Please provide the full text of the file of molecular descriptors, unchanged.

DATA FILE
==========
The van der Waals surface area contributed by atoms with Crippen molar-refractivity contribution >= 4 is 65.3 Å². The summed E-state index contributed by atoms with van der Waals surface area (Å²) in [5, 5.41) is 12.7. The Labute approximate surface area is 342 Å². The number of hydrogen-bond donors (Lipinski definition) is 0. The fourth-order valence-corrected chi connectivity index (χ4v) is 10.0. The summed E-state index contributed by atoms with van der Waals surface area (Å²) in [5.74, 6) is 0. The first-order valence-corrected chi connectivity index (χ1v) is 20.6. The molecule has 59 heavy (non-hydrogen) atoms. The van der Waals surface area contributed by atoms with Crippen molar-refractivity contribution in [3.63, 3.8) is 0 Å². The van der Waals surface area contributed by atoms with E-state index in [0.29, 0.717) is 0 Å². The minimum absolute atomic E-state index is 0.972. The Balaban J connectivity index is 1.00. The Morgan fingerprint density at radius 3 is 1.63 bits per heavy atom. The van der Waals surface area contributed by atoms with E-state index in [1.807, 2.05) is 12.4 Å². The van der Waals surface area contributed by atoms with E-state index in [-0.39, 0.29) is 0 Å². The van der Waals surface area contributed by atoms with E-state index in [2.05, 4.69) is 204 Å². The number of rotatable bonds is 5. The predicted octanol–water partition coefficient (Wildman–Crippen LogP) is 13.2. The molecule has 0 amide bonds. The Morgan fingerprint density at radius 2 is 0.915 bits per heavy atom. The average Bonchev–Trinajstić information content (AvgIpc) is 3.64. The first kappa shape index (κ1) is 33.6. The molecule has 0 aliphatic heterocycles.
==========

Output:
The van der Waals surface area contributed by atoms with Crippen molar-refractivity contribution >= 4 is 65.3 Å². The summed E-state index contributed by atoms with van der Waals surface area (Å²) in [5, 5.41) is 12.7. The Labute approximate surface area is 342 Å². The number of hydrogen-bond donors (Lipinski definition) is 0. The fourth-order valence-corrected chi connectivity index (χ4v) is 10.0. The summed E-state index contributed by atoms with van der Waals surface area (Å²) in [5.74, 6) is 0. The first-order valence-corrected chi connectivity index (χ1v) is 20.6. The molecule has 59 heavy (non-hydrogen) atoms. The van der Waals surface area contributed by atoms with Crippen molar-refractivity contribution in [3.63, 3.8) is 0 Å². The van der Waals surface area contributed by atoms with E-state index in [0.29, 0.717) is 0 Å². The minimum absolute atomic E-state index is 0.972. The Balaban J connectivity index is 1.00. The Morgan fingerprint density at radius 3 is 1.63 bits per heavy atom. The van der Waals surface area contributed by atoms with E-state index in [1.807, 2.05) is 12.4 Å². The van der Waals surface area contributed by atoms with E-state index in [-0.39, 0.29) is 0 Å². The van der Waals surface area contributed by atoms with E-state index in [2.05, 4.69) is 204 Å². The number of rotatable bonds is 5. The predicted octanol–water partition coefficient (Wildman–Crippen LogP) is 13.2. The molecule has 0 amide bonds. The Morgan fingerprint density at radius 2 is 0.915 bits per heavy atom. The average Bonchev–Trinajstić information content (AvgIpc) is 3.64. The first kappa shape index (κ1) is 33.6. The molecule has 0 aliphatic heterocycles.